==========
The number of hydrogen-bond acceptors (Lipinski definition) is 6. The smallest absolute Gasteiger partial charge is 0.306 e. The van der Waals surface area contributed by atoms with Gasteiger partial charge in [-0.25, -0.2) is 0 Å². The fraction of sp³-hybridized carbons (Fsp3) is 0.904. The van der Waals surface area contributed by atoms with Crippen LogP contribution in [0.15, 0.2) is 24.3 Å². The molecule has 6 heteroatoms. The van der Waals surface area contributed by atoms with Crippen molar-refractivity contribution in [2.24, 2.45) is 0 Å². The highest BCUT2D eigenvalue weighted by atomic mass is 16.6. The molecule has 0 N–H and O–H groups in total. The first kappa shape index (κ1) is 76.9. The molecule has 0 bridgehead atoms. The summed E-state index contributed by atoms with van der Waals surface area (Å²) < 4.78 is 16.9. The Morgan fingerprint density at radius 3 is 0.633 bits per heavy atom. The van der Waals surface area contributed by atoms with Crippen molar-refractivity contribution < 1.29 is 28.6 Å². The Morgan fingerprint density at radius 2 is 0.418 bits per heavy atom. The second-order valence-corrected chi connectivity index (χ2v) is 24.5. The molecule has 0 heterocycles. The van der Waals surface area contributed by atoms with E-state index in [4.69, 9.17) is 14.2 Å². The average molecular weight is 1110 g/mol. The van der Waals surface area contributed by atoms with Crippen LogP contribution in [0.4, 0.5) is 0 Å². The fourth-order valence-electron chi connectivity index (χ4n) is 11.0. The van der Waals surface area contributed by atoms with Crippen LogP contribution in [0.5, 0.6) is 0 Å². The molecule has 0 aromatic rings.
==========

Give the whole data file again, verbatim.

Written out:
The number of hydrogen-bond acceptors (Lipinski definition) is 6. The smallest absolute Gasteiger partial charge is 0.306 e. The van der Waals surface area contributed by atoms with Gasteiger partial charge in [-0.25, -0.2) is 0 Å². The fraction of sp³-hybridized carbons (Fsp3) is 0.904. The van der Waals surface area contributed by atoms with Crippen LogP contribution in [0.15, 0.2) is 24.3 Å². The molecule has 6 heteroatoms. The van der Waals surface area contributed by atoms with Crippen molar-refractivity contribution in [2.24, 2.45) is 0 Å². The highest BCUT2D eigenvalue weighted by atomic mass is 16.6. The molecule has 0 N–H and O–H groups in total. The first kappa shape index (κ1) is 76.9. The molecule has 0 bridgehead atoms. The summed E-state index contributed by atoms with van der Waals surface area (Å²) < 4.78 is 16.9. The Morgan fingerprint density at radius 3 is 0.633 bits per heavy atom. The van der Waals surface area contributed by atoms with Crippen molar-refractivity contribution < 1.29 is 28.6 Å². The Morgan fingerprint density at radius 2 is 0.418 bits per heavy atom. The second-order valence-corrected chi connectivity index (χ2v) is 24.5. The molecule has 0 heterocycles. The van der Waals surface area contributed by atoms with E-state index in [4.69, 9.17) is 14.2 Å². The average molecular weight is 1110 g/mol. The van der Waals surface area contributed by atoms with Crippen LogP contribution in [0.4, 0.5) is 0 Å². The fourth-order valence-electron chi connectivity index (χ4n) is 11.0. The van der Waals surface area contributed by atoms with Crippen LogP contribution in [0.5, 0.6) is 0 Å². The molecule has 0 aromatic rings.